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Lake Kivu forms part of the border of Rwanda and the Democratic Republic of Congo
Lake Kivu forms part of the border of Rwanda and the Democratic Republic of Congo
Lake Kivu is one of the Great Lakes of Africa. It lies on the border between the Democratic Republic of the Congo and Rwanda. Lake Kivu empties into the Ruzizi River, which flows southwards into Lake Tanganyika. It gained notoriety as a place where many of the victims of the 1994 Rwandan genocide were dumped into.

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Geography - Contents

The lake covers a total surface area of some 2700 km² and stands at a height of 1460 metres above sea level. The first European to visit was German Count Adolf von Götzen in 1894. The lake bed sits upon a rift valley that is slowly being pulled apart, causing volcanic activity in the area.
Satellite image of Lake Kivu courtesy of NASA.
Satellite image of Lake Kivu courtesy of NASA.
A large island, Idjwi, lies in the lake, while settlements on its shore include Bukavu, Kabare, Kalehe, Saké and Goma in Congo and Gisenyi, Kibuye and Cyangugu in Rwanda.

Chemistry - Contents

Lake Kivu is one of three known exploding lakes, along with Cameroonian Lake Nyos and Lake Monoun, that experience lake overturns. Analysis of Lake Kivu's geological history indicates a periodic massive biological extinction about every 1,000 years. The trigger for lake overturns in Lake Kivu's case is unknown but periodic volcanic activity is suspected. The gasseous chemical composition of exploding lakes is unique to each lake; in Lake Kivu's case, methane and carbon dioxide due to lake water interaction with a volcano. The risk from a possible Lake Kivu overturn would be catastrophic, dwarfing other documented lake overturns at Lake Nyos, since approximately 2 million people live in the lake basin.Scientists hypothesize that sufficient volcanic interaction with the lake's bottom water that has high gas concentrations would heat water, force the methane out of the water, spark a methane explosion, and trigger a nearly simultaneous release of carbon dioxide. The carbon dioxide would then suffocate large numbers of people in the lake basin as the gases roll off the lake surface. It is also possible that the lake could spawn lake tsunamis as gas explodes out of it.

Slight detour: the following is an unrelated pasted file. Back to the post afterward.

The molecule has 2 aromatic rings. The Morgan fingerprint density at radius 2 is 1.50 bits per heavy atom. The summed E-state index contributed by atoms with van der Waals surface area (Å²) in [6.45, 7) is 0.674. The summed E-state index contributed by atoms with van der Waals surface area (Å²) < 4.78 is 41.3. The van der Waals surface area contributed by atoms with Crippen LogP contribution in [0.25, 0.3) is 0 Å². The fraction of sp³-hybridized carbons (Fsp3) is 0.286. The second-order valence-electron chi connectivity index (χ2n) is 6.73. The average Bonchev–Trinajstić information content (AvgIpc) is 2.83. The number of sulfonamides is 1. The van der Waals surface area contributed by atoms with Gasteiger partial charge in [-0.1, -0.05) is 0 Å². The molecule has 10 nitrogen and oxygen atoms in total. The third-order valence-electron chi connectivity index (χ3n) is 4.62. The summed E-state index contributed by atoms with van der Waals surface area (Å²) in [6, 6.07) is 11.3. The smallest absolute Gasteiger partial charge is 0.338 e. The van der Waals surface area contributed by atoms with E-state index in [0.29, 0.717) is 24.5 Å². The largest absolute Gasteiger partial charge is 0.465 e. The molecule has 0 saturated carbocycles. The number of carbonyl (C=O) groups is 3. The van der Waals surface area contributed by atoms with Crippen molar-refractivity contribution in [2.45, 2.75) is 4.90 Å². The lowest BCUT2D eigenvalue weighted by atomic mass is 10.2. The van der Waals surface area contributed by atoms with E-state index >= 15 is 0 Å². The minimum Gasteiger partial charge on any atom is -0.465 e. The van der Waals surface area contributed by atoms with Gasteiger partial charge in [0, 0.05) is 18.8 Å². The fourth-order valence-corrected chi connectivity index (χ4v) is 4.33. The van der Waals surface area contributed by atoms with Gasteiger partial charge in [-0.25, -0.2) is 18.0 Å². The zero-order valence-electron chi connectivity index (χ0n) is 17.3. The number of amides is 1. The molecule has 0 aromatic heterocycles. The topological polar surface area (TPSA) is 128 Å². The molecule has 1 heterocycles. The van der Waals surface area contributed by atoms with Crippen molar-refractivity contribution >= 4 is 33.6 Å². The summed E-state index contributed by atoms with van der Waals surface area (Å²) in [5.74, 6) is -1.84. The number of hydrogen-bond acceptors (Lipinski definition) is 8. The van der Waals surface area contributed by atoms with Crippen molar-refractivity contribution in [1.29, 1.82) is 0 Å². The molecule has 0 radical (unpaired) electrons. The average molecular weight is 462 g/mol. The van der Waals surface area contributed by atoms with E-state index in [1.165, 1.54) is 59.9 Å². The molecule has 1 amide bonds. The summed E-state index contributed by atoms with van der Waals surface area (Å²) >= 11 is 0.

Lakeside in Rwanda
Lakeside in Rwanda
The risk posed by Lake Kivu began to be understood during the analysis of more recent events at Lake Nyos. Lake Kivu's methane was only originally thought to be a cheap natural resource for export and the generation of cheap power. Once the mechanisms that caused lake overturns began to be understood, so did the risk the lake posed to the local population.Scientists installed a vent pipe at Lake Nyos in 2001 to vent bottom water gases out of its waters, but such a solution for the much larger Lake Kivu would be extremely expensive, running into millions of dollars. No plan has been initiated to reduce the risk posed by Lake Kivu.
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